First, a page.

This book is destined to be a classic of Quaker theology and spirituality. A deep dive into the roots, coherence, and originality of Quaker living, this text is a stunning articulation of what and how Quakers believe. Keiser draws on recent philosophers and early Quaker authors to articulate the contemporary vitality of Quaker insights regarding issues such as equality, interrelation, and mending creation. However, the brilliance of the book is not ultimately educational but invitational. Every page emerges from the depths of Keiser’s own mature spirituality, shaped by a lifetime of Quaker commitment, experience, and practice. The reader is carried into a particularly Quaker way of being in the world. Like the works of Kelly or Thurman, the book leaves one both satisfied and longing, comforted and unsettled, encouraged and challenged to live more deeply in this strange and sacred world. Rev. Dr. Shannon Craigo-Snell Professor of Theology Louisville Presbyterian Theological Seminary author of Silence, Love, and Death: Saying Yes to God in the Theology of Karl Rahner ~ Rev. Dr. Shannon Craigo-Snell Professor of Theology Louisville Presbyterian Theological Seminary author of Silence, Love, and Death: Saying Yes to Go
This is the fruit of a life’s work reflecting on the basic questions of life and death. Such directness and honesty as we find here is not usual, even among philosophers and theologians. These basic questions are raw and imponderable. But Keiser is not trying to think his way through them, as many would expect a philosopher to, but is opening himself up to the experience of wonder and puzzlement that made him ask these questions in the first place. This leads into exploration of silence. This is not to say that he gives up thinking. Finding commonalities with the philosophies of Wittgenstein, Polanyi, and Merleau-Ponty, and the poetry of T.S. Eliot and Wallace Stevens, Keiser discovers how attending to silence yields a sense of reality which opens the possibility of us moderns perceiving answers to questions that most concern us. Much of the book is devoted to recovering the vision of early Quakers who articulated this response to the mysteries of life. ~ Rex Ambler Senior Lecturer in Theology, Birmingham University author of The Quaker Way: A Rediscovery; Truth of the Heart: An Anthology of George Fox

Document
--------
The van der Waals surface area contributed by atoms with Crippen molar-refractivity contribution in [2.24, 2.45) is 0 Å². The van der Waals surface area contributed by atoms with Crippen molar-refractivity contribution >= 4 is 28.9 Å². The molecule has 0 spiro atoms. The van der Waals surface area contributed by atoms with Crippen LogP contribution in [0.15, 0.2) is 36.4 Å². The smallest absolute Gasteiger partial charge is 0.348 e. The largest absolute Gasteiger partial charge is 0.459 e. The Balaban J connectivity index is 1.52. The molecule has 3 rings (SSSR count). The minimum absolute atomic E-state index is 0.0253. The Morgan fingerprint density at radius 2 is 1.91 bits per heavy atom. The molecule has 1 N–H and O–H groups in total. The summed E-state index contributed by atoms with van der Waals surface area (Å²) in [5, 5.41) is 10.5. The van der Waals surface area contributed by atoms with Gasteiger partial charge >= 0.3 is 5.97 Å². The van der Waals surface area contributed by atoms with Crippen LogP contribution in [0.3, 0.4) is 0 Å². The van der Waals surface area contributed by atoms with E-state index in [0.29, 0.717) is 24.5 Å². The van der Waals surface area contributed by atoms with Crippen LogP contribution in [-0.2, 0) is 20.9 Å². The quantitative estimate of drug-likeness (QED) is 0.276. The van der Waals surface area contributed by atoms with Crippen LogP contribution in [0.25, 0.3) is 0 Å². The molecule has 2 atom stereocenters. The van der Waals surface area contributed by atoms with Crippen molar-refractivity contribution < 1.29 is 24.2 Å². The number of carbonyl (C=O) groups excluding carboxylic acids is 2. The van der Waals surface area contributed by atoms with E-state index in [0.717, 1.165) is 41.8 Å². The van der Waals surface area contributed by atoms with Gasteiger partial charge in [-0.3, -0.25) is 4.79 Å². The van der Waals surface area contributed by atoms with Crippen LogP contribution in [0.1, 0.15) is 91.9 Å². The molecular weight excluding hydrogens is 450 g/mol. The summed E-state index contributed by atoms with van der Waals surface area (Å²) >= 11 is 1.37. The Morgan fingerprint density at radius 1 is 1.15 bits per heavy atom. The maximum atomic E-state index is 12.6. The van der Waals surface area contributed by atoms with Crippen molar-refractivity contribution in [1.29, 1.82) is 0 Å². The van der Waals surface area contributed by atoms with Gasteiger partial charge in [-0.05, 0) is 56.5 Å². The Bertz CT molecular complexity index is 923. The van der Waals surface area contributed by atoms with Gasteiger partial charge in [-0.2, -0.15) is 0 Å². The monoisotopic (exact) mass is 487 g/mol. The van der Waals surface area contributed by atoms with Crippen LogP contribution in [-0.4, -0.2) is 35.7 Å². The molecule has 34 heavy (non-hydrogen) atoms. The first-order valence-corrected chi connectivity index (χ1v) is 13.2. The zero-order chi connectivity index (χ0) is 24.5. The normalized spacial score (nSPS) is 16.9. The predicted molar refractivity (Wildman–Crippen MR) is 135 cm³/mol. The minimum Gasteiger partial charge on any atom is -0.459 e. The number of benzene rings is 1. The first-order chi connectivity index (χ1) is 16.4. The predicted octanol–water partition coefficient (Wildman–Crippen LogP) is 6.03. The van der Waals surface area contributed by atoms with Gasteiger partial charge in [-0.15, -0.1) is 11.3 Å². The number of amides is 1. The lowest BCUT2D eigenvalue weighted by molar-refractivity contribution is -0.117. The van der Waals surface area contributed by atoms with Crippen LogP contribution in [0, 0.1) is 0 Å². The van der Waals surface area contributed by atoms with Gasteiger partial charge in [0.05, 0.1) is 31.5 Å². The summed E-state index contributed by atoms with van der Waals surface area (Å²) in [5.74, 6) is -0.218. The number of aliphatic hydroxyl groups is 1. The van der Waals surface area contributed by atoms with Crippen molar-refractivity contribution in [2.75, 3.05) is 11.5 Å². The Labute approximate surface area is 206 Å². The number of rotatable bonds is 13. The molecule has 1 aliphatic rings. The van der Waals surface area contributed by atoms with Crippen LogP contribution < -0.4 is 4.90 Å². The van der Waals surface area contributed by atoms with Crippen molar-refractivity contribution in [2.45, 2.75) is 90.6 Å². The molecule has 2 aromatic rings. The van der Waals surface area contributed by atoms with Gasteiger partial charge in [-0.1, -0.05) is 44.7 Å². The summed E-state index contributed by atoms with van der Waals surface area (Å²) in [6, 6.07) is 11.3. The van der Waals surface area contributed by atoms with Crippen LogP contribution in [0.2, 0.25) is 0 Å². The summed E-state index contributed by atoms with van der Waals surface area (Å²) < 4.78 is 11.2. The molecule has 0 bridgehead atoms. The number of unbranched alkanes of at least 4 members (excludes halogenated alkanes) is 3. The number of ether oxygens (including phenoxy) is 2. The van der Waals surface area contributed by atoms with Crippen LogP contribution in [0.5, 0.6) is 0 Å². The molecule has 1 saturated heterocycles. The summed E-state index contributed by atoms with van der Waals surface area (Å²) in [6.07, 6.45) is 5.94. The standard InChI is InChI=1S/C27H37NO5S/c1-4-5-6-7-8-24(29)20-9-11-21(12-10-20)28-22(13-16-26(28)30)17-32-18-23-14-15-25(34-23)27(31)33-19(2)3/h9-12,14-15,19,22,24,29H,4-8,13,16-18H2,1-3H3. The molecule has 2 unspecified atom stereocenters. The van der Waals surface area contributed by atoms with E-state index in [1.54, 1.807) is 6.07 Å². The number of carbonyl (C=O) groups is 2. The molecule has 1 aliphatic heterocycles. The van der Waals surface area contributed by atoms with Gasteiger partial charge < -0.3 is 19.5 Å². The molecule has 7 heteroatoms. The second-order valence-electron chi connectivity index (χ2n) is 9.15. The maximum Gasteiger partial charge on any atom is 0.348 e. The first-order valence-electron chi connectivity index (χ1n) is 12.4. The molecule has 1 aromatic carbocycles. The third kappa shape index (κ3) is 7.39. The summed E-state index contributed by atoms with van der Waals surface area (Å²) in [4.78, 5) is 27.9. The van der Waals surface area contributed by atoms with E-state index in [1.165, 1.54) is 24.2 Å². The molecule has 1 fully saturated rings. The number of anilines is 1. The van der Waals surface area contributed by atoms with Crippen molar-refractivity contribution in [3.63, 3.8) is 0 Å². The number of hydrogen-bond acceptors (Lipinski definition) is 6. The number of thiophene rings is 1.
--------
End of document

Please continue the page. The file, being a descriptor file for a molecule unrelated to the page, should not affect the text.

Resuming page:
Mel Keiser's work draws deeply on Quaker tradition and experience to bring fresh perspectives on contemporary philosophical, theological spiritual and ethical questions. His essays - accessible, scholarly and profound - reveal the richness of Quaker theology, and invite the reader into further dialogue and reflection. ~ Rachel Muers Professor of Theology School of Philosophy, Religion and the History of Science University of Leeds Leeds LS2 9JT U.K. author of Keeping
In this book Mel Keiser has gathered the distilled results of several decades of deep theological and philosophical study and probing reflection on some issues long held to be basic for Quaker religious thought and witness. For those with ears to hear, there is much to be gained from these pages. ~ Chuck Fager Quaker writer and retired activist; editor of the journal Quaker Theology; author of Indiana Trainwreck: the Schism in Indiana Yearly Meet
R. Melvin Keiser’s collection of essays on Quakerism are grounded in the perspectives of philosophical theology. Thus he brings familiar Quaker figures such as George Fox, Margaret Fell, Mary and Isaac Penington, and Robert Barclay into conversation with the thought of René Descartes, Michael Polanyi, Maurice Merleau-Ponty, Ludwig Wittgenstein, and H. Richard Niebuhr, among others. The results include an exploration of the philosophical implications of waiting in silence, and alternative proposal to the Cartesian dualisms of contemporary life, a metaphorical Christology, and a hermeneutics of inwardness. In short, this volume offers a Quaker theopoetics. ~ Michael Birkel, Professor of Christian Spirituality, Earlham School of Religion